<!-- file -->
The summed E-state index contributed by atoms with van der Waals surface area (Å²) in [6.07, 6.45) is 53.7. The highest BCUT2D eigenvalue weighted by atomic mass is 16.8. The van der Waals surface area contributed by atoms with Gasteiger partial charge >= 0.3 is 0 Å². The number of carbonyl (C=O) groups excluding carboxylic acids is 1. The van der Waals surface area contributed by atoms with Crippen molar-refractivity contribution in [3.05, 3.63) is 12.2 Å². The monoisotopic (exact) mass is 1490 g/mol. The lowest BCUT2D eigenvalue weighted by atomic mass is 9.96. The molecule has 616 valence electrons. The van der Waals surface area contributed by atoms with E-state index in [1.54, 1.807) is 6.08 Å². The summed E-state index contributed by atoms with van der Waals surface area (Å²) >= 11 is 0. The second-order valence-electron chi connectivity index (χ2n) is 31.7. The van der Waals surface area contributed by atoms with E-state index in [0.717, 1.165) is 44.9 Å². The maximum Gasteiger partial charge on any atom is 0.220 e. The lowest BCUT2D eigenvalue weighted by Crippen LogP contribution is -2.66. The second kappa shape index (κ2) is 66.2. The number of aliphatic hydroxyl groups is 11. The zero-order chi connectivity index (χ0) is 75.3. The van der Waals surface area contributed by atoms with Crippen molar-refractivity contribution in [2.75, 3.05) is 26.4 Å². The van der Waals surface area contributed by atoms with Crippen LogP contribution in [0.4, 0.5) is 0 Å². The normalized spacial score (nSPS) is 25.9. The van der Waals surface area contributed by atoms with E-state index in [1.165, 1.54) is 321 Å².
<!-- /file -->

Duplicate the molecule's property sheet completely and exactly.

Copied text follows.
The summed E-state index contributed by atoms with van der Waals surface area (Å²) in [6.07, 6.45) is 53.7. The highest BCUT2D eigenvalue weighted by atomic mass is 16.8. The van der Waals surface area contributed by atoms with Gasteiger partial charge >= 0.3 is 0 Å². The number of carbonyl (C=O) groups excluding carboxylic acids is 1. The van der Waals surface area contributed by atoms with Crippen molar-refractivity contribution in [3.05, 3.63) is 12.2 Å². The monoisotopic (exact) mass is 1490 g/mol. The lowest BCUT2D eigenvalue weighted by atomic mass is 9.96. The molecule has 616 valence electrons. The van der Waals surface area contributed by atoms with E-state index in [1.54, 1.807) is 6.08 Å². The summed E-state index contributed by atoms with van der Waals surface area (Å²) >= 11 is 0. The second-order valence-electron chi connectivity index (χ2n) is 31.7. The van der Waals surface area contributed by atoms with E-state index in [0.717, 1.165) is 44.9 Å². The maximum Gasteiger partial charge on any atom is 0.220 e. The lowest BCUT2D eigenvalue weighted by Crippen LogP contribution is -2.66. The second kappa shape index (κ2) is 66.2. The number of aliphatic hydroxyl groups is 11. The zero-order chi connectivity index (χ0) is 75.3. The van der Waals surface area contributed by atoms with Crippen molar-refractivity contribution in [2.75, 3.05) is 26.4 Å². The van der Waals surface area contributed by atoms with Crippen LogP contribution in [0.4, 0.5) is 0 Å². The normalized spacial score (nSPS) is 25.9. The van der Waals surface area contributed by atoms with E-state index in [1.165, 1.54) is 321 Å².